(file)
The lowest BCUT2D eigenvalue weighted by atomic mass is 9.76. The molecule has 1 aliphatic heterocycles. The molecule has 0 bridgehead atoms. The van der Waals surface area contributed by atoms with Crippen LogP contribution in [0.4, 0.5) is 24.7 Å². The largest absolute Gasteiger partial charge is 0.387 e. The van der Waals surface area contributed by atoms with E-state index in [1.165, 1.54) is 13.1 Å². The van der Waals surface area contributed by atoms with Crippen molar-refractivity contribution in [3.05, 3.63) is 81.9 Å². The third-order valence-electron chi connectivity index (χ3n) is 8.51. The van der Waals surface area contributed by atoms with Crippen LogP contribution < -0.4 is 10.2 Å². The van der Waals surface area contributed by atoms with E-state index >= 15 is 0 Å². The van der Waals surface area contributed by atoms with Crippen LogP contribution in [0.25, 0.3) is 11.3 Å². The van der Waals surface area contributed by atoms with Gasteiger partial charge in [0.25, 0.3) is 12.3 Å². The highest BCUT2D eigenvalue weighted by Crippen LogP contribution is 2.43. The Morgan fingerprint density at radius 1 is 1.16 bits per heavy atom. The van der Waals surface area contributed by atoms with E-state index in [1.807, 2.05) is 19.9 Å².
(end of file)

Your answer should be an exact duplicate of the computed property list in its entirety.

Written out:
The lowest BCUT2D eigenvalue weighted by atomic mass is 9.76. The molecule has 1 aliphatic heterocycles. The molecule has 0 bridgehead atoms. The van der Waals surface area contributed by atoms with Crippen LogP contribution in [0.4, 0.5) is 24.7 Å². The largest absolute Gasteiger partial charge is 0.387 e. The van der Waals surface area contributed by atoms with E-state index in [1.165, 1.54) is 13.1 Å². The van der Waals surface area contributed by atoms with Crippen molar-refractivity contribution in [3.05, 3.63) is 81.9 Å². The third-order valence-electron chi connectivity index (χ3n) is 8.51. The van der Waals surface area contributed by atoms with Crippen LogP contribution < -0.4 is 10.2 Å². The van der Waals surface area contributed by atoms with E-state index >= 15 is 0 Å². The van der Waals surface area contributed by atoms with Crippen LogP contribution in [0.25, 0.3) is 11.3 Å². The van der Waals surface area contributed by atoms with Gasteiger partial charge in [0.25, 0.3) is 12.3 Å². The highest BCUT2D eigenvalue weighted by Crippen LogP contribution is 2.43. The Morgan fingerprint density at radius 1 is 1.16 bits per heavy atom. The van der Waals surface area contributed by atoms with E-state index in [1.807, 2.05) is 19.9 Å².